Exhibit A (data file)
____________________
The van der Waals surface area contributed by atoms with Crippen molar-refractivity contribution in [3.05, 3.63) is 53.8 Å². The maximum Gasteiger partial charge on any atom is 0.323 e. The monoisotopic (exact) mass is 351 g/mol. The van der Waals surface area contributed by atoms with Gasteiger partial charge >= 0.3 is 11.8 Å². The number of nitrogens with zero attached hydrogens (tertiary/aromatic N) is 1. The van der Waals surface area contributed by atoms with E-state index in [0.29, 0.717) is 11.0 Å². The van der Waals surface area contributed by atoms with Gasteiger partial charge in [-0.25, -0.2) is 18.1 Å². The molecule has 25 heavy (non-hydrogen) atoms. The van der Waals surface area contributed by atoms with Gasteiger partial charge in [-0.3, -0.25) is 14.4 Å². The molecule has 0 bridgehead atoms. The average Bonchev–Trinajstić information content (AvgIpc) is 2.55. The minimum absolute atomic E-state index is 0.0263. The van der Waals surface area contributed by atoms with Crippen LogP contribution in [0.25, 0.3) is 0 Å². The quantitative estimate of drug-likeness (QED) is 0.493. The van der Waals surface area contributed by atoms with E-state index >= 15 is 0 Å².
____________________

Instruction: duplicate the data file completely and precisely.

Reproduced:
The van der Waals surface area contributed by atoms with Crippen molar-refractivity contribution in [3.05, 3.63) is 53.8 Å². The maximum Gasteiger partial charge on any atom is 0.323 e. The monoisotopic (exact) mass is 351 g/mol. The van der Waals surface area contributed by atoms with Gasteiger partial charge >= 0.3 is 11.8 Å². The number of nitrogens with zero attached hydrogens (tertiary/aromatic N) is 1. The van der Waals surface area contributed by atoms with E-state index in [0.29, 0.717) is 11.0 Å². The van der Waals surface area contributed by atoms with Gasteiger partial charge in [-0.25, -0.2) is 18.1 Å². The molecule has 25 heavy (non-hydrogen) atoms. The van der Waals surface area contributed by atoms with Gasteiger partial charge in [-0.3, -0.25) is 14.4 Å². The molecule has 0 bridgehead atoms. The average Bonchev–Trinajstić information content (AvgIpc) is 2.55. The minimum absolute atomic E-state index is 0.0263. The van der Waals surface area contributed by atoms with Crippen LogP contribution in [0.25, 0.3) is 0 Å². The quantitative estimate of drug-likeness (QED) is 0.493. The van der Waals surface area contributed by atoms with E-state index >= 15 is 0 Å².